As mentioned, blockchain records are typically stored as text in files that can be passed around freely. This isn’t mandatory, but it is common. Therefore, whatever information you’re recording in your blockchain entries, called blocks, should be convertible to text. The contents of the block are then hashed, using a cryptographically secure algorithm to convert the text into a unique value. Changing even a single character will produce a different hash value.

The strength of blockchain is that part of the data you will hash is the unique hashed value of the previous block. In effect the blocks are chained, or linked, by their hashed signatures. Any one block is coupled to its predecessor. If you were to change a recorded entry value somewhere in the middle of the chain (granting yourself a few hundred Bitcoin, for example), the hash signatures of all following blocks would be invalid. It becomes obvious the file was tampered with. Even if you recalculate new hash values for all following blocks, they won’t match the millions of copies of the file already distributed. The veracity of the file is in question and the file is therefore discounted and ignored by the community.

If blocks are composed of entry data and the hash signature of the previous block, then there must be an initial block, a starting point. In fact, there is and it’s called the genesis block. Genesis blocks do not normally contain entry/ledger information. They’re used to create a starting hash signature that the following blocks incorporate into their hash values. The second block in the chain then has a prior block’s hash signature to roll into its own and the chain begins.

Blockchain Considerations

If you’ve come to the realization that blockchain is a component, a tool, you have the right idea. But like any tool, there is a time and a place the tool makes sense. It seems every day new marketing campaigns appear touting some device’s or service’s use of blockchain, so in effect one could argue the best use of the tool is for marketing purposes. But in reality, where and how it’s used should be well considered.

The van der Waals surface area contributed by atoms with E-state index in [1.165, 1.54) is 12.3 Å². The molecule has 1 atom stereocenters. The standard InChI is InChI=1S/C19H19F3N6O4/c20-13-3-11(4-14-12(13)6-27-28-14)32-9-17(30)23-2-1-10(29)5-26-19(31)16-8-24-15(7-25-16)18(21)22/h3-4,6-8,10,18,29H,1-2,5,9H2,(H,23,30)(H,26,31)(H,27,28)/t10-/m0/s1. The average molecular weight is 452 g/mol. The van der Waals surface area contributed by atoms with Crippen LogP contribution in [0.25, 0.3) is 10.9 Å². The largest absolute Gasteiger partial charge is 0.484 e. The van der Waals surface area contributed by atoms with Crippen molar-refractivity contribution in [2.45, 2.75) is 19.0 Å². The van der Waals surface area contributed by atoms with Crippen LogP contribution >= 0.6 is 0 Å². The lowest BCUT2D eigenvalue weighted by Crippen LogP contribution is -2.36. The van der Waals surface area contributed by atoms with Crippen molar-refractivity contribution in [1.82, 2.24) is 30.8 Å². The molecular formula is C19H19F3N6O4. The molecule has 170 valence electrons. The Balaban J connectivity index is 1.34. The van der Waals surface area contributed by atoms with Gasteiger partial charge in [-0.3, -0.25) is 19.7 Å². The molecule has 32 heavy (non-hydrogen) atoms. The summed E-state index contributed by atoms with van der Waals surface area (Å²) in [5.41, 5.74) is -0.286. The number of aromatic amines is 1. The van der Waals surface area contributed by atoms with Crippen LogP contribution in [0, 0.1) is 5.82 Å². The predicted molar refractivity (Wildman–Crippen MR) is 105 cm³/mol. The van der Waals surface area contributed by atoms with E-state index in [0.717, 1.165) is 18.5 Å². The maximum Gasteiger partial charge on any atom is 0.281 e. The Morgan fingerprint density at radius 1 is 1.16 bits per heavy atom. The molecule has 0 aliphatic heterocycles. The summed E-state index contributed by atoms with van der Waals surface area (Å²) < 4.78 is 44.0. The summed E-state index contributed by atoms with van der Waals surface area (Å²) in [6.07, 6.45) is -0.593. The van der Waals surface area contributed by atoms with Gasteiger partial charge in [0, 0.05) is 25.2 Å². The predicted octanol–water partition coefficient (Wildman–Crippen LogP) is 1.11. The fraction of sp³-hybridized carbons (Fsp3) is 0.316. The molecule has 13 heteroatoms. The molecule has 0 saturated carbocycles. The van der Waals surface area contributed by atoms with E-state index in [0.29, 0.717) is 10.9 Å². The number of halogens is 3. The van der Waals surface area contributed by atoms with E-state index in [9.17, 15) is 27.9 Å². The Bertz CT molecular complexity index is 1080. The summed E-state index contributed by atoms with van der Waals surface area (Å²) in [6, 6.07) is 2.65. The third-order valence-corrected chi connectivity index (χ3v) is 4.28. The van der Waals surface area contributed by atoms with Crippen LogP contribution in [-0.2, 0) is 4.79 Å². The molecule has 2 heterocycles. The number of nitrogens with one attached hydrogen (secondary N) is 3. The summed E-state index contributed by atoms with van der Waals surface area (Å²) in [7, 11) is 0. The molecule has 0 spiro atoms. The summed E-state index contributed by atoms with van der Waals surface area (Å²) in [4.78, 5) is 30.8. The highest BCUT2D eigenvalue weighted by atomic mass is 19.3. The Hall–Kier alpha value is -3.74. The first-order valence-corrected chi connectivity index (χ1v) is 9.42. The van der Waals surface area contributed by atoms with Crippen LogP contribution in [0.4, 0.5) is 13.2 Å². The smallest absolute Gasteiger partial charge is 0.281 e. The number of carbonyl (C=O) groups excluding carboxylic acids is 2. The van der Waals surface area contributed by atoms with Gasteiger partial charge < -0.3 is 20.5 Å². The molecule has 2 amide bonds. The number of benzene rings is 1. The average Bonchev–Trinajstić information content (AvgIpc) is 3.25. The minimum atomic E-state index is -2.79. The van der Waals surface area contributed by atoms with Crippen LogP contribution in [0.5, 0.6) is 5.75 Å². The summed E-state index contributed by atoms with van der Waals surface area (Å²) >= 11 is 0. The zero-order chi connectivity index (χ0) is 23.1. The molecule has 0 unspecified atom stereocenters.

If you’re seeking to use blockchain in IoT (“internet of things”) applications, the processing power of the individual devices must be taken into account. Your blockchain may not grow to the size of Bitcoin’s, but your device will still need to verify the file by examining each block, calculating the hash signature and verifying the calculated value with the stored value.

As for validation, if your blockchain isn’t public, you’ll need to protect it as you would any database. Your application will need to verify the blockchain information each time it’s consumed, or certainly at least on application initialization, and you’ll need to guard against hacking and intrusion as with any critical storage technology.

There may even be legal implications. Blockchain isn’t infallible. While the technology is freely available for your use, you’ll be responsible for inadvertent hacking and release of private data. Blockchain provides for validation but not protection.

About the Author

Kenn Scribner is a Senior Principal Consultant at Sparq and has helped many Sparq clients with their digital application needs. He has authored, co-authored, or ghost written ten technology books and dozens of articles. In his spare time, he’s started a small family distillery with his son and races high-horsepower motorcycles.